In postseason, what a difference a week makes
NEW YORK (AP) -- When the wild-card round began a week ago, a lot of people thought this might be the first season when a pair of No. 6 seeds meet in the Super Bowl.
That was before both St. Louis and Indianapolis lost, and the seedings and home-field advantage held.
It's still possible that New Orleans, 3-13 a year ago, or Philadelphia, 5-11 in 1999, can get to the Super Bowl. After all, the four NFC semifinalists were a combined 25-39 a year ago.
"I'm just glad to be in this game, to be honest with you," says Saints head coach Jim Haslett, who took over from Mike Ditka, lost eight starters to injury and still managed to beat defending-champion St. Louis in the NFC East and again in the wild-card round.
New Orleans opens the playoffs Saturday at Minnesota, followed by Miami at Oakland. The two Sunday games are between divisional rivals who already have played twice: Baltimore at Tennessee followed by the Eagles at the New York Giants.
The Titans are the only team left from the six consensus preseason favorites -- St. Louis, Washington, Tampa Bay, Indianapolis and Jacksonville were the others.
"Tennessee is the No. 1 seed. If you beat the No. 1 seed, long live the king -- until somebody comes and knocks you off," says Ravens head coach Brian Billick.
But this is no gimme for the Titans, who allowed the fewest yards -- just ahead of the Ravens.
And Baltimore's 24-23 win at Adelphia Coliseum on Nov. 12 is the only game the Titans have lost in the 17 they've played there. Defense counts in the playoffs and the Ravens, who set a record for fewest points allowed in a season, have not let a back to rush for 100 yards in 34 games.
That includes Tennessee's Eddie George, who had 1,509 yards for the season but just 32 yards on 13 carries in two games against the Ravens. He had 28 yards on 12 carries in the loss and carried just one time for 4 yards before leaving with a knee injury in a 14-6 victory three weeks earlier in Baltimore.
The defensive stats may be skewed because both the Titans and Ravens played in a division with three poor offensive teams -- Cleveland, Cincinnati and Pittsburgh. But look for a low score regardless.
The Giants, an unlikely top seed, beat the Eagles 33-18 and 24-7, two of the best games New York played this season and the two worst for the Eagles, who were in every other loss right to the end.
Fuggehtaboutit, says Jim Fassel, a Californian who really talks in CoachSpeak, not Brooklynese.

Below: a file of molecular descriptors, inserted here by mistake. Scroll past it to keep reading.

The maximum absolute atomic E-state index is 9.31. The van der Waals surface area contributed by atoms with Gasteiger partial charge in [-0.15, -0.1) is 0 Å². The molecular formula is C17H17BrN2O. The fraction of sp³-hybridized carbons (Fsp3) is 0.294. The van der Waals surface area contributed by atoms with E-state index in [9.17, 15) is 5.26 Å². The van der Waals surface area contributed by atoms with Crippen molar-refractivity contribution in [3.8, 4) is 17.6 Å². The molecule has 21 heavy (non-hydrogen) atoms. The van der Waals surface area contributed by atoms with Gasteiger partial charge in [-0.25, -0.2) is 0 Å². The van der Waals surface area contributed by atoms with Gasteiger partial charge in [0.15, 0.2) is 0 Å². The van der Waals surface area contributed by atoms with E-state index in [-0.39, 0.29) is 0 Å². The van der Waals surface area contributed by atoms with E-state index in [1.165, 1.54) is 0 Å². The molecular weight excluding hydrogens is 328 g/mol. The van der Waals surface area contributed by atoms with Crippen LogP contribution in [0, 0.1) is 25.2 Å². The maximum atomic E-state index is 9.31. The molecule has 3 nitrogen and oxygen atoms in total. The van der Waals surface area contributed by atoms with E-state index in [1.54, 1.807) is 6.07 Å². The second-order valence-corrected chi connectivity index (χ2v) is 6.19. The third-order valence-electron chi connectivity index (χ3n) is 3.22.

"Those games are history," says the Giants head coach. "They're a much better football team now and we're a better football team."
The problem for the Eagles is matchups -- they don't have the receivers to exploit New York's one defensive weakness, a problem with offenses that go deep. The Giants also have been able to run against the somewhat undersized Philadelphia defensive line.
But Donovan McNabb is the X factor. He was just 10 of 31 for 129 yards on his last visit to the Meadowlands. That was Oct. 29 with an unseasonable wind blowing.
Colder wind is likely this time, but McNabb has improved markedly over the last two months.
So has Kerry Collins, whose 3,610 passing yards are the third most in Giants history.
The Dolphins went to Oakland in 1997, '98, and '99 and won all three games.
Is that relevant? It might be if the wrong Oakland defense shows up -- it's been remarkably inconsistent this season.
"We can feel some confidence going in," Miami defensive end Jason Taylor says . "But we know it's not going to be easy. There'll probably be about 58 Dolphins fans out there, and all of them will come on the bus with us."
The Raiders are one of the few teams to enjoy their home field this season -- they were 7-1 there. And visitors feel it as soon as they drive through what looks like a Hell's Angels convention in the stadium parking lots.
"The fans are into that whole mystique, the commitment to excellence, black and silver," says Miami guard Kevin Donnalley.
But there's more than that to the home-field advantage.
The Dolphins used every ounce of their energy beating the Colts in overtime, then had to fly 3,000 miles. The question is how much they will have left.
New Orleans (11-6) at Minnesota (11-5)
You can argue that both these teams have negative momentum -- the Vikings because they lost their last three games and home-field advantage throughout the playoffs; the Saints because they came close to blowing a 31-7 fourth-quarter lead against the Rams.
But something strange is going on for the Saints, who keep coming up with improbable heroes. Remember that Jake Delhomme, who had a career game against the Cowboys last season as a first-time starter, is always available if something should happen to Aaron Brooks.
Because the Vikings played so well for the first 13 weeks, it's easy to forget that they're also a surprise playoff entry, having started the season with Daunte Culpepper, who didn't throw a pass his rookie season, at quarterback.
Now they face one of those precedents: No team that lost its last three games ever won a Super Bowl. The Vikings insist they can become the first.
"We don't think anyone has momentum now," says head coach Dennis Green says. "We think everyone is starting fresh, just like we are."